In this sense man may agree with Bro. Fichte on Freemasonry being a secret society, therefore separated from the profane world, in which each Brother must strive “ to find this wisdom, and that one joyfully take it up after he has found it, and has verified it in his own understanding and heart”. (5)
The initiate shall go beyond the thorn, and the venture is not for everybody: man needs courage, firmness and, above all, perseverance.
* * *
“Trees are the everlasting effort of earth to speak to hearing heaven,” said Tagore.
I also notice that tree can symbolize man, his feet on earth and his head towards heaven.
Here are two equal and mirror-like trees, so there is a hint to the biblical trees, that of life and that of the knowledge of good and evil. In the Bible man reads that the two trees were in the same place, “in the midst of garden”. (6)
Since it is impossible that two different objects occupy the same portion of space at the same time, man can think the two trees are just two aspects of a unique reality. If this theory is right, the effect is that duality is evil, since it separates us from the Oneness. Man has therefore to go beyond it, if he wants to win the knowledge which will let him gain the life.
The initiate shall then take a long journey, from outer to inner, from what is hidden to what is manifest, from phenòmenon to noùmenon , from darkness to light: the aim is to unveil the mystery of Oneness, the true essence of the Infinite.
Man may however wonder whether the surrounding reality is illusory. Shankara, the great Indian philosopher, solved the dilemma: reality is such only if it is considered to what is relative; it is illusion, māyā , in front of the Absolute. For example, a man in the darkness takes a rope and, thinking to have a snake in his hands, is quite scared, till he eventually realizes that real things are indeed different from what he supposes to be.
To unveil the illusion of the “relative” reality it is then necessary to study it, starting from the nearest one, that is, nature.
* * *
The square, the star and the circumference
These symbols are intimately connected, so I will examine them jointly, however postponing the star.
The square is symbol of the matter, thus of nature, either creating or created.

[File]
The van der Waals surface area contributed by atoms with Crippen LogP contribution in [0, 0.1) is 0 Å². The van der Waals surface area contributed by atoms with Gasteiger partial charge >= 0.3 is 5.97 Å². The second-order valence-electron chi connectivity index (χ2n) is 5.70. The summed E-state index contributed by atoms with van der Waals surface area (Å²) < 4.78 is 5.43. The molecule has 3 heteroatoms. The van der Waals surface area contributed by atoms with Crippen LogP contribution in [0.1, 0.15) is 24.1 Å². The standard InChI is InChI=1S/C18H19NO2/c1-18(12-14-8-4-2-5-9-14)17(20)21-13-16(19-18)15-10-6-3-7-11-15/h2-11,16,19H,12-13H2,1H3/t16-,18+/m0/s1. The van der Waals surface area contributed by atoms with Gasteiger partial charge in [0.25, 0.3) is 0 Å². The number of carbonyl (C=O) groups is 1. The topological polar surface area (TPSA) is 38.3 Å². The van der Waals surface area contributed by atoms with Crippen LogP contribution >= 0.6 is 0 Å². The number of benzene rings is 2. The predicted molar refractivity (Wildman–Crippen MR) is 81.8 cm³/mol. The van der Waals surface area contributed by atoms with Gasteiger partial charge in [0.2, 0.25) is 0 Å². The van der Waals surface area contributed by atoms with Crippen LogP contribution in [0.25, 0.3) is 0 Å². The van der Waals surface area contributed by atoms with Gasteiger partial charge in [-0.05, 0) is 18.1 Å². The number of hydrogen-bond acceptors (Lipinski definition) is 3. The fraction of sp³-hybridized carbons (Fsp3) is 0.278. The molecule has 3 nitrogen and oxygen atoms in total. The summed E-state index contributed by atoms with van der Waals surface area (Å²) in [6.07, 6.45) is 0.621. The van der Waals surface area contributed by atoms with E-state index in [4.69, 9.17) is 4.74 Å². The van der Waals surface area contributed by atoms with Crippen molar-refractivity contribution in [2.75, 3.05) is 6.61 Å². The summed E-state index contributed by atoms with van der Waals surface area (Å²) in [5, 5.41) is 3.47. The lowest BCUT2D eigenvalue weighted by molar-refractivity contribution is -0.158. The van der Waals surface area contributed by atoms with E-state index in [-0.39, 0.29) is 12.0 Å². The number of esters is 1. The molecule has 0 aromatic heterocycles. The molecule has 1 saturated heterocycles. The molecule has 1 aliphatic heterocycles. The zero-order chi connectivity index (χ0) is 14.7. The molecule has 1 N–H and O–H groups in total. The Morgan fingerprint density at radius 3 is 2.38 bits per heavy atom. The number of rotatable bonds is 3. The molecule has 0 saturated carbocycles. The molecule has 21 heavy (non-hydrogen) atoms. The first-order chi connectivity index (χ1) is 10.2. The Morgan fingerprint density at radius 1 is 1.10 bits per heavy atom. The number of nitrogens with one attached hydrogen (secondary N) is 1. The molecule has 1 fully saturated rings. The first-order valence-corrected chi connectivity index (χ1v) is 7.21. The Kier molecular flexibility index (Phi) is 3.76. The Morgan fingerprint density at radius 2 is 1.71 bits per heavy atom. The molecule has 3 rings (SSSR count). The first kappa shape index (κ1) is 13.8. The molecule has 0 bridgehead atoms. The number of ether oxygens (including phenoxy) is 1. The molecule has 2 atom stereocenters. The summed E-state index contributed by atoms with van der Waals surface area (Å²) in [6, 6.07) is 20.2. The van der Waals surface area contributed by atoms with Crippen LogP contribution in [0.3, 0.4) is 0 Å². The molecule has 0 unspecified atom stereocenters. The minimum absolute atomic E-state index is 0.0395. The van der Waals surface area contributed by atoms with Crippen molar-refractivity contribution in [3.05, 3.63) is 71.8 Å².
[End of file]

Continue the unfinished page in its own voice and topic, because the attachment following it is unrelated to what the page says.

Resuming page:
According to pre-Socratics, four elements made up the universe: earth, water, air and fire. Four itself is a cosmic number: the cardinal points, the four winds, the seasons. Besides, let me remind you the four living beings lying at the Lamb's feet, in Revelation: the first one as a lion, symbolizing bravery; the second one as a bull (perseverance); the third as a man (intelligence); the fourth one as an eagle (spirit). (7)
In psychoanalysis the square symbolizes the reality's conscious realization. In Freemasonry the square is also symbol of Brethren's inner work.
The circumference symbolizes the intellectual, or spiritual dimension. Masonically speaking it is the compasses, which can be opened progressively, but not indefinitely. They trace even wider circumferences, symbol of man's mind, which is capable of even more ambitious goals, being however aware of its own limits.
When the lodge is working, square and compasses are over, not under, the volume of Sacred Law: like Gandhi, Freemasons reject any religious doctrine that does not appeal to reason and is in conflict with morality.
The circumference is also the geometric figure where man cannot distinguish the beginning from the end; it is therefore symbol of perfection and of eternity. Therefore, Plato wrote, the Demiurge “… made the world in the form of a globe, round as from a lathe, having its extremes in every direction equidistant from the centre, the most perfect and the most like itself of all figures; for he considered that the like is infinitely fairer than the unlike”. (8)